• Are often more expensive than creatine powders and capsules.
  • Processing may lead to creatine being degraded. We are unsure until research is available.
  • Taste and convenience may be a factor to help be consistent with creatine supplementation.
  • Gummies often have additives.
  • Check the ingredients list…
  • No, I am not telling you to use this gummy.
  • I do not have a partnership or affiliation with Klean Supplements.
  • I am sharing this info to HELP consumers make the best and most informed decision.
  • I personally and professionally would STILL recommend the third-party tested powders and capsules until we have research available to illustrate the data and comparisons.

 

Download this FREE Creatine PDF GUIDE HERE


Do I need to load using creatine?

No, you do not need to “creatine load”. In fact, many studies use a typical creatine dose of 5-10 g daily or smaller doses like the standard 2-3 g.

  • However, if you desire to do a loading phase, it would look something like 20-25 g for 5-7 days followed by a maintenance phase of 5 g daily for 4 weeks, 2 weeks off, and then repeat. I do not have any of my athletes do this cycling as it is unnecessary. See the ISSN’s Position Stand for more on this (4).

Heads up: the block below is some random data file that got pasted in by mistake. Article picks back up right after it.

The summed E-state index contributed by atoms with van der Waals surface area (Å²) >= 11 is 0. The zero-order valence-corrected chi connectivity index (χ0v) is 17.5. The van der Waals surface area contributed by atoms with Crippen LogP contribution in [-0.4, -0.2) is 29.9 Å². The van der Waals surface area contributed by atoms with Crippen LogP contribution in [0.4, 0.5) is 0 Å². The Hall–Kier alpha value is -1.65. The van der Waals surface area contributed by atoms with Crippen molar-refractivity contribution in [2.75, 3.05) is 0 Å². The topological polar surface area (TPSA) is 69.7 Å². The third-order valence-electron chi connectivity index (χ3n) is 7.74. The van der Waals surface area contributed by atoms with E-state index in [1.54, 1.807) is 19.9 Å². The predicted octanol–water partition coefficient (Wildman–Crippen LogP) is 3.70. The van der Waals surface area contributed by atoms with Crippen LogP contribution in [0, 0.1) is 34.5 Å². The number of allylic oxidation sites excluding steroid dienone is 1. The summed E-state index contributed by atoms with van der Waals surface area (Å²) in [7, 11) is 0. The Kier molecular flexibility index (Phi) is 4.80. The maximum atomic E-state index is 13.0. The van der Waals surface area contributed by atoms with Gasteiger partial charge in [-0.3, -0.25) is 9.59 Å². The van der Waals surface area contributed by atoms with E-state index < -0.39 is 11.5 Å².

Studies support the benefits of CM supplementation regardless of the dose. However, that does not mean more is better. If you are a vegetarian and new to using CM, you would benefit from saturating the muscles with CM, leading to an acute increase in strength and body weight via water retention. However, please refer to the experts and those I respect most in the field like Dr. Darren Candow, Dr. Tim N. Ziegenfuss, Dr. Scott Forbes, Dr. Jose Anotonio, Dr. Rich Krider, Dr. Eric Rawson, and others who can further provide the research they have been doing for the last few decades.

Please see another podcast in which I had the opportunity to speak about creatine in the youth population via the Big Time Strength podcast.